I thought I would write about my gravatar today. In case you haven’t seen it, here he is:
He is a very well-travelled bear. Born in Vermont, he stowed away in the wheelie-bag of a young couple while they had adventures in New England. He returned, first to Old England, then Wales (which is timeless), then back to Old England where he was a birthday present for my Dad. Well, what do you give the 70-year-old that brought you into the world and taught you some really good stuff before you became all adult and wrapped up in your own life? Exactly – something to delight the inner child.
Dad had just taken up watercolour painting and was already cooking for fun (he participated in a ‘dinner club’ with a few friends) so when the young couple encountered the Vermont Teddy Bear company in deepest Vermont, and discovered that you could buy chef’s and painter’s outfits for the bears, the deal was done. One of Dad’s other passions was linguistics in general and the English language in particular, but you just couldn’t buy an adjectival-compound-modifier outfit or a first-recorded-use-of-the-word-splurge outfit. For the life of me, I can’t think why not.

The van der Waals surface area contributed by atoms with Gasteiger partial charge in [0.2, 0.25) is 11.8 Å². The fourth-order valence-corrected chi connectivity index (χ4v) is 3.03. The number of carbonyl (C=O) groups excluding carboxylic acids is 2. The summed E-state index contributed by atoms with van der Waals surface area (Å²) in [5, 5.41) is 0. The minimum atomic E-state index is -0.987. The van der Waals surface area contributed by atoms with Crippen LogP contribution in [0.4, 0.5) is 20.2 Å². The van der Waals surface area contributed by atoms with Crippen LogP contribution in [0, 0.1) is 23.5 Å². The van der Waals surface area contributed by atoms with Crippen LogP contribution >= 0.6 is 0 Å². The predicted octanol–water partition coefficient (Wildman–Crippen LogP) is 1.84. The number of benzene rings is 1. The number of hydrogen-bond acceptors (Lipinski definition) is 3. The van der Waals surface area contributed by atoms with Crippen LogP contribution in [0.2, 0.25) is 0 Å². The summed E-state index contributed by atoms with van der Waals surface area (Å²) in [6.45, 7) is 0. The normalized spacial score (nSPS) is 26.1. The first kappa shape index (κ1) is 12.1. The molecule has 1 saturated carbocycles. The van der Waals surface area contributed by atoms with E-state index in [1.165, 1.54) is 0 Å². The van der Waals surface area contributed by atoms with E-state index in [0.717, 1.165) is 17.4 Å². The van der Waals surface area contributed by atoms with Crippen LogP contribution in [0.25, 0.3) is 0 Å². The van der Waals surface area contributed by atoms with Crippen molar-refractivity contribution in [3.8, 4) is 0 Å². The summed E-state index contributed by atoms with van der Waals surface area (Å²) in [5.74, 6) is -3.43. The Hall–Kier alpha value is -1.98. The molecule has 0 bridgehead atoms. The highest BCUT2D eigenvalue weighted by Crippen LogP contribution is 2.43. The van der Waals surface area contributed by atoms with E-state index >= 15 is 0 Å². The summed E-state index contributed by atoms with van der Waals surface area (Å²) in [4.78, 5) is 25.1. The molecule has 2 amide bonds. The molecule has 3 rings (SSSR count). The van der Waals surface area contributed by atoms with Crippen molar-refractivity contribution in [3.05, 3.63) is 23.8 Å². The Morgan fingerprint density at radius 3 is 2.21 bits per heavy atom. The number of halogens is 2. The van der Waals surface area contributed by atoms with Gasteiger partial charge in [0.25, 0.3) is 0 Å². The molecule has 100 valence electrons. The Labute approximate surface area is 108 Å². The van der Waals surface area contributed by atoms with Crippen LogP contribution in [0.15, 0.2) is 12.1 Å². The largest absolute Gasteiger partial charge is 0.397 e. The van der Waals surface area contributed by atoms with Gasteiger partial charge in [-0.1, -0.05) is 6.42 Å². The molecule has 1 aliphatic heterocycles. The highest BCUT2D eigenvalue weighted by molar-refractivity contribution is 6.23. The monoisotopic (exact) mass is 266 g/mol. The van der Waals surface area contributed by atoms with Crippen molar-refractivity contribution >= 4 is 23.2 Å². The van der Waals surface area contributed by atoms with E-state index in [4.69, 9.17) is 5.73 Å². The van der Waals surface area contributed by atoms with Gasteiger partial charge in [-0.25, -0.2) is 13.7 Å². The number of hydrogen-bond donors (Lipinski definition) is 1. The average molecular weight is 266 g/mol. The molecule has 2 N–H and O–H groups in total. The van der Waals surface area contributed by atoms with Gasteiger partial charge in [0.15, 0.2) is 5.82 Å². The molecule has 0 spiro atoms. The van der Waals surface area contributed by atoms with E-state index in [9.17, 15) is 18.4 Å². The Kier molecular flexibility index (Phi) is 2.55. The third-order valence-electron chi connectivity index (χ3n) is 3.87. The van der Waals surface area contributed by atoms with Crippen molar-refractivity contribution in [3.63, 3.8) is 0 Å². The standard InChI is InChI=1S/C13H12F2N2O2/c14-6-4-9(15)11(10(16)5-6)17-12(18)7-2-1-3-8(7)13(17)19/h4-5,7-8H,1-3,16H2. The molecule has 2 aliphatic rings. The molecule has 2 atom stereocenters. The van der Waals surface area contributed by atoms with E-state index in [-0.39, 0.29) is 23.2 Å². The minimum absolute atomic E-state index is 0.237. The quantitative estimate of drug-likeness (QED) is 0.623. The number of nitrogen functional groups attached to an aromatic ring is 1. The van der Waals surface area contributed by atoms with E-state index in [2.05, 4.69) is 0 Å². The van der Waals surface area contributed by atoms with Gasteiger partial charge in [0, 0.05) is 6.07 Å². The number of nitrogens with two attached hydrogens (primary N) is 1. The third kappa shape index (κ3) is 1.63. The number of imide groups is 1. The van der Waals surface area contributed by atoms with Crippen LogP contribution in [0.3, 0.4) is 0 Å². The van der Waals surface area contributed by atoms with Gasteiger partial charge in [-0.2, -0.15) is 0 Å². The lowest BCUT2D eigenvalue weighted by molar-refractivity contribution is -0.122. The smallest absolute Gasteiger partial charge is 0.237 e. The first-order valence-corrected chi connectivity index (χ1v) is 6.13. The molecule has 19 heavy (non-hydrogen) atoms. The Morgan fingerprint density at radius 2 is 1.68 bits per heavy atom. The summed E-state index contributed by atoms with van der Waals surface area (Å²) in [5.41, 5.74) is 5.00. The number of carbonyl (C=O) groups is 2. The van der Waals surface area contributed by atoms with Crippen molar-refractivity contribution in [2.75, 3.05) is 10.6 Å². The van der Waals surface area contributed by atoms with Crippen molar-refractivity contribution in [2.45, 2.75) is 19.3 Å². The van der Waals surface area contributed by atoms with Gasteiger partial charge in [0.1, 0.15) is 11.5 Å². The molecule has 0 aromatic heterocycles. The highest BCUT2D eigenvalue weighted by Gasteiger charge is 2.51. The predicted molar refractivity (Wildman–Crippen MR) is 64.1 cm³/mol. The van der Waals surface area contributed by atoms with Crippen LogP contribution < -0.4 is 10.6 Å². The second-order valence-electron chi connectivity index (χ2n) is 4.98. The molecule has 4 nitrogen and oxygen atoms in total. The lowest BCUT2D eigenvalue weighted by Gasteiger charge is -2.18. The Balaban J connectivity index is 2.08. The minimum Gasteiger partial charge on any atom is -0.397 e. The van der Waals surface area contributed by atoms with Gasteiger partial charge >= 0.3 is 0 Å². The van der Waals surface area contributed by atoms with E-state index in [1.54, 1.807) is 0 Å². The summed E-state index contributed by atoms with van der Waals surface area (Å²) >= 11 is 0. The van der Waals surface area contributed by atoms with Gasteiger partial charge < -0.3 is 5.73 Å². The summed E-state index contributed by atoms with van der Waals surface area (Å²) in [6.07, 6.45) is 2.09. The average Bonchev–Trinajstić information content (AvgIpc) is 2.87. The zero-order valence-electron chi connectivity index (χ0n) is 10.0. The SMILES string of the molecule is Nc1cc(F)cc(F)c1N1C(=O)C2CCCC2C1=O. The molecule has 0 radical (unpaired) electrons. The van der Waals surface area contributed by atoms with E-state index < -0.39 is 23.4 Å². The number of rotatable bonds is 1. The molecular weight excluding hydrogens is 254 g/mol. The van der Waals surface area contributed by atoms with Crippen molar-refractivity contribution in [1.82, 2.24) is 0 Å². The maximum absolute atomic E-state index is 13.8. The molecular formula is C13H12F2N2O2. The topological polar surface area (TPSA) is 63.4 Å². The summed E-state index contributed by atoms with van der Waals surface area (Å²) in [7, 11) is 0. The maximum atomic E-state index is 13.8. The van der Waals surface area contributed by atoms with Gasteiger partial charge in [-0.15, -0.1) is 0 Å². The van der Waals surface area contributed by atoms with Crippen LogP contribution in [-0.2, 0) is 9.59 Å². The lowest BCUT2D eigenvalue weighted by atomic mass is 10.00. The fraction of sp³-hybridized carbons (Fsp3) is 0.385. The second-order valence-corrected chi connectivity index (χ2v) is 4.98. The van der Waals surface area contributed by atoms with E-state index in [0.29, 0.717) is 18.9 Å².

Back in Old England and with his new owner, he was named ‘Auguste’ pronounced ‘Augooste’ (say it in a French accent). Here they both are, meeting for the first time:
Auguste was still a bit jet-lagged, I think.
They had nearly ten years together before Dad sat down in his chair after a shopping trip and switched off. No painful subjunctive clauses, no long drawn-out decline into split infinitives, just a full stop. Linguistically elegant, he would have thought.
So, Auguste has returned to me, to seek fame as a gravatar and do some light cooking and painting – possibly separately, possibly together. Impressionist Landscape with chips*, anyone?
* Fries for my American readers. You would never eat a landscape with chips**.
** Crisps for my British readers.